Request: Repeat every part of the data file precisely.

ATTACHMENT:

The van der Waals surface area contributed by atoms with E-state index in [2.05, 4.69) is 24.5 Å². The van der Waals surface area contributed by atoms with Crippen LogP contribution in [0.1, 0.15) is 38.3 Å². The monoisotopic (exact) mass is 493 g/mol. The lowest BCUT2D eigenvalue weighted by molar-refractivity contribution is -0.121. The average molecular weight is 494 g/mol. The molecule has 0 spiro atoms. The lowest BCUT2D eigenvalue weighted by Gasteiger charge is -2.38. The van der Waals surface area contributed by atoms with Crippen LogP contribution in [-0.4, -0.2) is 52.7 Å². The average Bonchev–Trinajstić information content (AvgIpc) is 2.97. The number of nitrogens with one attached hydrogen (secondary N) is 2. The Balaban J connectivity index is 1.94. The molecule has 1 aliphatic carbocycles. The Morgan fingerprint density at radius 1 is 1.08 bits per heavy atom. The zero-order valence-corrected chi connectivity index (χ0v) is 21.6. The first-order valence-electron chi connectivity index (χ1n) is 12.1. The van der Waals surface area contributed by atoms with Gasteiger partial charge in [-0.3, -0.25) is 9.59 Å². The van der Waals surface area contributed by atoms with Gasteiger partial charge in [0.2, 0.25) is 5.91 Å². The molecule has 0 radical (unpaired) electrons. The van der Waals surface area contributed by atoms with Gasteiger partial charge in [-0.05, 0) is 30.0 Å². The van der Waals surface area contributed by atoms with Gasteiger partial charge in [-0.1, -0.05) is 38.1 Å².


The van der Waals surface area contributed by atoms with E-state index in [2.05, 4.69) is 24.5 Å². The van der Waals surface area contributed by atoms with Crippen LogP contribution in [0.1, 0.15) is 38.3 Å². The monoisotopic (exact) mass is 493 g/mol. The lowest BCUT2D eigenvalue weighted by molar-refractivity contribution is -0.121. The average molecular weight is 494 g/mol. The molecule has 0 spiro atoms. The lowest BCUT2D eigenvalue weighted by Gasteiger charge is -2.38. The van der Waals surface area contributed by atoms with Crippen LogP contribution in [-0.4, -0.2) is 52.7 Å². The average Bonchev–Trinajstić information content (AvgIpc) is 2.97. The number of nitrogens with one attached hydrogen (secondary N) is 2. The Balaban J connectivity index is 1.94. The molecule has 1 aliphatic carbocycles. The Morgan fingerprint density at radius 1 is 1.08 bits per heavy atom. The zero-order valence-corrected chi connectivity index (χ0v) is 21.6. The first-order valence-electron chi connectivity index (χ1n) is 12.1. The van der Waals surface area contributed by atoms with Gasteiger partial charge in [-0.3, -0.25) is 9.59 Å². The van der Waals surface area contributed by atoms with Gasteiger partial charge in [0.2, 0.25) is 5.91 Å². The molecule has 0 radical (unpaired) electrons. The van der Waals surface area contributed by atoms with Gasteiger partial charge in [-0.05, 0) is 30.0 Å². The van der Waals surface area contributed by atoms with Gasteiger partial charge in [-0.1, -0.05) is 38.1 Å².